Social Responsibility

Management, Revised Edition, Drucker, Peter F.  with Maciarello, Joseph A. , 2008, Peter F. Drucker Literary Trust, HarperCollins, New York, New York. ISBN: 978-0-06-125266-2

 

Part V Social Impacts and Social Responsibilities

 The quality of life is the third major task area for management. Managements of all institutions are responsible for their by-products, that is, the impacts of their legitimate activities on people and on the physical and social environment. They are increasingly expected to anticipate and resolve social problems. They need to think through and develop new policies for the relationship of business and government, which is rapidly outgrowing traditional theories and habits.

Social problems, such as a deteriorating education system, by contrast are dysfunctions of society rather than impacts of the organization and its activities. Since the institution can only exist within the social environment and is indeed an organ of society, such social problems can affect the institution.

The first job of management is, therefore, to identify and anticipate impacts coldly and realistically. The question is: "Is what we do right, in the best interest of the customer and society?" And if our social impacts are not right, it is the responsibility of the company to educate the customer and society so that the negative impact can be eliminated.

Social Problems as Business Opportunities

Social problems are dysfunctions of society and at least potentially degenerative diseases of the body politic. They are ills. But for the management of institutions and, above all, for business management, they represent challenges. They are major sources of opportunity. For it is the function of business and to a lesser degree the other main institutions to satisfy social need and at the same time serve their institution, by making resolution of a social problem into a business opportunity.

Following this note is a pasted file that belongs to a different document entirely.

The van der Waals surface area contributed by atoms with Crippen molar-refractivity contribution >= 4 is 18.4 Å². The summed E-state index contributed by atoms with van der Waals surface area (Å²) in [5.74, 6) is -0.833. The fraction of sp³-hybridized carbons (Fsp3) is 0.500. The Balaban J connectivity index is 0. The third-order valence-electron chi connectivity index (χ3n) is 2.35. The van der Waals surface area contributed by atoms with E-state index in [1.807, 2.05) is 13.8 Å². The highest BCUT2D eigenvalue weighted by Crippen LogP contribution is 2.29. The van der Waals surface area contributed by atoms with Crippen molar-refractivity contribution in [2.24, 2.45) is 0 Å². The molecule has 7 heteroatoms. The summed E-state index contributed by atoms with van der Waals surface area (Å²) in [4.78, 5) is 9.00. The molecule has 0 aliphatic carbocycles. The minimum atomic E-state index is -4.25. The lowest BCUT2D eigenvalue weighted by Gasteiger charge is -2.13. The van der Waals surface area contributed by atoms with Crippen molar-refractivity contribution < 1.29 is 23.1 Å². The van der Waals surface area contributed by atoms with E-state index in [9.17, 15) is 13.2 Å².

It is the job of business to convert change into innovation, that is, into new business.

Social change and social innovation have, throughout business history, been at least as important as technology. After all, the major industries of the nineteenth century were, to a very large extent, the result of converting the new social environment the industrial city into a business opportunity and into a business market.

The most significant opportunities for converting social problems into business opportunities may, therefore, not lie in new technologies, new products, and new services. They may lie in solving the social problem, that is, in social innovation that then directly and indirectly benefits and strengthens the company or industry. Page 216

To take on tasks for which one lacks competence is irresponsible behavior. It is also cruel. It raises expectations that will then be disappointed. An institution, and especially a business enterprise, has to acquire whatever competence is needed to take responsibility for its impacts. But in areas of social responsibility other than impacts, right and duty to act are limited by competence. Page 218

No one is America has done very well in training hard-core unemployed African American teenagers for work and jobs. But business has done far less badly than any other institution: schools, government programs, community agencies. This task can be identified. It can be defined. Goals can be set. And performance can be measured. Then business can perform.

Sounds like a description pretty close to First Nation!